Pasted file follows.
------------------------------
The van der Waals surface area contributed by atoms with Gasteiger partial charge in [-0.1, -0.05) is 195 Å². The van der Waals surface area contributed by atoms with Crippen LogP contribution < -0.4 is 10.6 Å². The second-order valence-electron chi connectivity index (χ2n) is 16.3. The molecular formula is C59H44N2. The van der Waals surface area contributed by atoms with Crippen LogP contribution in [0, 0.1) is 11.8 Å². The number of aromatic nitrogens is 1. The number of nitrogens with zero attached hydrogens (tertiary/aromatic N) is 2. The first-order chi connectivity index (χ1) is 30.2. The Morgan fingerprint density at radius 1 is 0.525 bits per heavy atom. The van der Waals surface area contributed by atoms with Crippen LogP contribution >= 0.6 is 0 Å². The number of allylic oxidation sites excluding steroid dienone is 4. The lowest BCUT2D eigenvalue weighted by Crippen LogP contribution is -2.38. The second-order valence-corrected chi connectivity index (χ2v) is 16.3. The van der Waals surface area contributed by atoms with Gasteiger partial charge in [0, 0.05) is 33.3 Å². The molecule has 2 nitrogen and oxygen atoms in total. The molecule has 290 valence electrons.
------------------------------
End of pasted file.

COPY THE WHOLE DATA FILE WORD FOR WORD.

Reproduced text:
The van der Waals surface area contributed by atoms with Gasteiger partial charge in [-0.1, -0.05) is 195 Å². The van der Waals surface area contributed by atoms with Crippen LogP contribution < -0.4 is 10.6 Å². The second-order valence-electron chi connectivity index (χ2n) is 16.3. The molecular formula is C59H44N2. The van der Waals surface area contributed by atoms with Crippen LogP contribution in [0, 0.1) is 11.8 Å². The number of aromatic nitrogens is 1. The number of nitrogens with zero attached hydrogens (tertiary/aromatic N) is 2. The first-order chi connectivity index (χ1) is 30.2. The Morgan fingerprint density at radius 1 is 0.525 bits per heavy atom. The van der Waals surface area contributed by atoms with Crippen LogP contribution >= 0.6 is 0 Å². The number of allylic oxidation sites excluding steroid dienone is 4. The lowest BCUT2D eigenvalue weighted by Crippen LogP contribution is -2.38. The second-order valence-corrected chi connectivity index (χ2v) is 16.3. The van der Waals surface area contributed by atoms with Gasteiger partial charge in [0, 0.05) is 33.3 Å². The molecule has 2 nitrogen and oxygen atoms in total. The molecule has 290 valence electrons.